At least one challenge remains: persuading schools to embrace the more healthful options. Many schools lack kitchens and are at most capable of reheating prepared items. And many school food service directors do not have nutrition or culinary training.
They also know that they can sell more trays of greasy pizza and french fries to students than fruits and vegetables, a tactic that helps keep tight budgets in line. As food service director Geraci said: "If you have 20,000 lunch ladies that just want to open up a box of chicken nuggets, they're going to keep making them."
To encourage more healthful choices, the USDA is awaiting help from Congress when it takes up the Child Nutrition and WIC Reauthorization Act next year. As part of the legislation, lawmakers are considering a measure that would allow the department to set strict standards for all food sold in schools, including vending machine fare. They are also considering how much new money to allocate to the $12 billion annual program.
Vilsack said he hopes Congress will make more money available.
"The nutritional value of these foods is going to be a little bit more expensive," said Vilsack, who said that he expects costs will rise as more students are granted access to free or reduced-price meals. "We've been making progress on the food safety side and on the nutrition side. But to take the next steps, it's going to require more resources."
>>>To prepare for the Capitol Hill debut next week, the USDA offered samples to Secretary Tom Vilsack, <<<
>>>who tried more than a dozen products, including canned green beans, apple slices and hamburger patties. <<<
Holy mad cow, this will be just like those token slaughter house inspections and such they do for Japan, Korea, and the other trading partners. Tell them way in advance, and then serve em up the best. Give me a break. I wonder if some of those Congressman/woman were served up some dead stock downer cows, the most high risk cattle for mad cow disease, and other dangerous pathogens, like our children were for 4+ years, via the NSLP ? This should have NEVER happened. No, we must not let them forget. They refuse to speak of it, and I can't forget. It must not happen again. Hopefully, all this is not just hot air coming out of Washington, and indeed Congress plans on cleaning house. I have seen this hot air before, time and time again, and in the end, nothing but hot air. Case in point, the mad cow feed ban of August 4, 1997, and the Surveillance for BSE and other TSE. Your only kidding yourself if you don't think these children were not exposed to high risk dead stock downers. it should never happen again. but they hid it under the guise, (the beef recall), the largest ever (at that time), they mask this beef recall as 'animal abuse'. I don't get it. How was this beef tainted by animal abuse? I don't condone animal abuse, but what about child abuse ? and who will watch our children for the next 5+ decades for CJD ? with our CJD human TSE surveillance system in the USA, even if they are detected (?), they will go down as sporadic, or some odd phenotype that is spontaneous or some odd TSE from nothing $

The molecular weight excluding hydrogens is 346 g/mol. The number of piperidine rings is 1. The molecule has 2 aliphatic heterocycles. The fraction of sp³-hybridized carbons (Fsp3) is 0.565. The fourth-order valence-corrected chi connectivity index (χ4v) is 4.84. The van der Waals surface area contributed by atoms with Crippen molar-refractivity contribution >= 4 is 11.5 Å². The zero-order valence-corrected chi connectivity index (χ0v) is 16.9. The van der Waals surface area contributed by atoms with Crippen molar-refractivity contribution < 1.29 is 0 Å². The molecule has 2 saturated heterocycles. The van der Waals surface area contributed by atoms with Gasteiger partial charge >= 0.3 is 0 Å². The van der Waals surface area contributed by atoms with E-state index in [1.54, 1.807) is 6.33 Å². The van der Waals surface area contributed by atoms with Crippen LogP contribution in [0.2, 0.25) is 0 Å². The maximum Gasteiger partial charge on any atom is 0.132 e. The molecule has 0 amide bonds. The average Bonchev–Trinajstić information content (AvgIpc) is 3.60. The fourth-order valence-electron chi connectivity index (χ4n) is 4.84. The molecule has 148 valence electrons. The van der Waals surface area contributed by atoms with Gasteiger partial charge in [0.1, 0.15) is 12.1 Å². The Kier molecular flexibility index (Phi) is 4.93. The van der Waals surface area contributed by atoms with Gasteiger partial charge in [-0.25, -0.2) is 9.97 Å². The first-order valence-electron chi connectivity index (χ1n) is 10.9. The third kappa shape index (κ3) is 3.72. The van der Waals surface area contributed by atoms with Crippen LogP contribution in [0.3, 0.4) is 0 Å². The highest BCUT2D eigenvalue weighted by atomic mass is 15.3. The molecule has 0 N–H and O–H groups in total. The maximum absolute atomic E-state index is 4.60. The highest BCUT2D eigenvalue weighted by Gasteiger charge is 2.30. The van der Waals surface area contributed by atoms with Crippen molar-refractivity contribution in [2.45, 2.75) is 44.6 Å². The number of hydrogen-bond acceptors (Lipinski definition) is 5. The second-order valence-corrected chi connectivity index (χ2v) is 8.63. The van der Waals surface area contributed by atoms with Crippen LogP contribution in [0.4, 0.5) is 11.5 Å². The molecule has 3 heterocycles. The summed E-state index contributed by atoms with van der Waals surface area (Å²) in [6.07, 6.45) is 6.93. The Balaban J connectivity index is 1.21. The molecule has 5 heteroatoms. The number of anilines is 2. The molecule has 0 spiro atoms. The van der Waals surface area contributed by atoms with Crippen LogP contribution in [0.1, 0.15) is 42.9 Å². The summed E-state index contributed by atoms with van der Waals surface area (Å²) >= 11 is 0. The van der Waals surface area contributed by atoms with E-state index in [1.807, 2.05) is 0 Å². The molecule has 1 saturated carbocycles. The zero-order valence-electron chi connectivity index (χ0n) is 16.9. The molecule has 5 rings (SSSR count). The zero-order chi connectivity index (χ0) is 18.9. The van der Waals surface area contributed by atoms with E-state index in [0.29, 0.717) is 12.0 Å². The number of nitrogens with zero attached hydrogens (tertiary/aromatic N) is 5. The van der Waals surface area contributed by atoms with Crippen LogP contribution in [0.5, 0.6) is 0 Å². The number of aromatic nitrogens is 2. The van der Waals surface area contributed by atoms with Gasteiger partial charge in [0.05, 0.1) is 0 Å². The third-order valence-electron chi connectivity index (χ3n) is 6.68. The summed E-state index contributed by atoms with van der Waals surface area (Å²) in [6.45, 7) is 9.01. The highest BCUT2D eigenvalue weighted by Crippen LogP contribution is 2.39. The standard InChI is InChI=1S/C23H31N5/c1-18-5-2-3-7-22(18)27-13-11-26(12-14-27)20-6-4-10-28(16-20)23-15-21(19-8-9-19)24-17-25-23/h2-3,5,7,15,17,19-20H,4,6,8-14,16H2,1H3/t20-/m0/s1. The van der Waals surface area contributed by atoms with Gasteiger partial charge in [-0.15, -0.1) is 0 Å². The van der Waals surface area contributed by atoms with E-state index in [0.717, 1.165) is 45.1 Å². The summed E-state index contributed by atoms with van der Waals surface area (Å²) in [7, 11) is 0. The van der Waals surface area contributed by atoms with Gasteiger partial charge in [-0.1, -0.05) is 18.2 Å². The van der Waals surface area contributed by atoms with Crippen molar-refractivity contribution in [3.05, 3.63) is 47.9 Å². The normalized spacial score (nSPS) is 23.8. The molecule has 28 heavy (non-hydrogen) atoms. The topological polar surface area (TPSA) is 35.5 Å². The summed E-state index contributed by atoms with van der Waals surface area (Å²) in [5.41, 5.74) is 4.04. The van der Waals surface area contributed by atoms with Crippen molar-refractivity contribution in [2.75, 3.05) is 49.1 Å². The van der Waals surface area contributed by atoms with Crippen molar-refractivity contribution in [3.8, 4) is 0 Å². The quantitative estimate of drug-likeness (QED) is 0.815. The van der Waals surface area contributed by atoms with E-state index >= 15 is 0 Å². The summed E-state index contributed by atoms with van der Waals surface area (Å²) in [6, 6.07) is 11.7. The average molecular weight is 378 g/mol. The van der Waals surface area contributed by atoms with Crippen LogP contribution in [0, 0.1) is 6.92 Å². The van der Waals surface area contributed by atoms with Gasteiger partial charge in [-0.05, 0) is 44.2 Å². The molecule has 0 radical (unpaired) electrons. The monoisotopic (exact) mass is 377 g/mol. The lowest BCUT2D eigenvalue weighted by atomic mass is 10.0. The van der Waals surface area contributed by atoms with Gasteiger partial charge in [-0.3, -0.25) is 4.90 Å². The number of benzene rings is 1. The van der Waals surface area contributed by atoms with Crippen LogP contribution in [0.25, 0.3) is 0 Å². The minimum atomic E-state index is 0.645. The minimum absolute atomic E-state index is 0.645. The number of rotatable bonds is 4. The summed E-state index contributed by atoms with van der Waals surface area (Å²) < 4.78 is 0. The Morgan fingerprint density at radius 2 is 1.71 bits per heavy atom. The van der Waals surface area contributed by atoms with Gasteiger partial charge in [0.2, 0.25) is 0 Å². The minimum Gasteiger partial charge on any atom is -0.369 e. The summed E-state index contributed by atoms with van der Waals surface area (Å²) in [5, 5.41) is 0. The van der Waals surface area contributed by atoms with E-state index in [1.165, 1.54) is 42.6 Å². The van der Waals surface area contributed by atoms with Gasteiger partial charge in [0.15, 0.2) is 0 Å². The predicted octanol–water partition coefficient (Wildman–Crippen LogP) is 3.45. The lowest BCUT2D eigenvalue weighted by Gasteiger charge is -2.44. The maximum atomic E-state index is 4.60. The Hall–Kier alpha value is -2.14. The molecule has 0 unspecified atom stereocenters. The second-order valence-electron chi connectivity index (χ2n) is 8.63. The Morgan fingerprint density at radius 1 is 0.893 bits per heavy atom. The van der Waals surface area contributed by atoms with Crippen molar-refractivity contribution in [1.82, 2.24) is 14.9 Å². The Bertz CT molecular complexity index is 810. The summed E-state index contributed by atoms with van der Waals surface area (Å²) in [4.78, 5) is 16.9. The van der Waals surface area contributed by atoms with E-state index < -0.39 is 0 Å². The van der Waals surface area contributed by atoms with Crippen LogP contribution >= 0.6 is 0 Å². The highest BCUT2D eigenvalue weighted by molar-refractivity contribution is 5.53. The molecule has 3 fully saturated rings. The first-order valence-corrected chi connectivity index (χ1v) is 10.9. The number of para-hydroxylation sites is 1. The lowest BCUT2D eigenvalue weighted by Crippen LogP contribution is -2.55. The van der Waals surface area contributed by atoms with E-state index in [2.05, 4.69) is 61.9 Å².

The PrP TSE mad cow agent in humans can incubate up to 50+ years in some cases, in other cases, not so long. so, come back in 50+ years and confirm this. junk science, industry friendly regulations, and or just not complying with existing regulations have been rampant over the past 12 years I have been paying attention, it has been the norm. maybe sound science will prevail in the end, maybe not. but feeding children diseased and sick cows via the NSLP was flat wrong, and anyone that thinks the largest beef recall there from, was just because a few animals were abused, well, they too are just flat wrong as well. ...
WHO WILL WATCH THE CHILDREN FOR CJD OVER THE NEXT 5 + DECADES ???
Do you actually believe that the USDA et al jumped in on the law suit against Westland/Hallmark, at the time the largest beef recall in USA history, just because a few animals were abused on a video, or to cover their ass, for letting our children, from school district to school district, from state to state, be fed dead stock downer cows.
>>> In the papers, the government alleges the meatpacking plant slaughtered and processed downer cows for nearly four years — from January 2004 to September 2007 — at the average rate of one every six weeks... <<<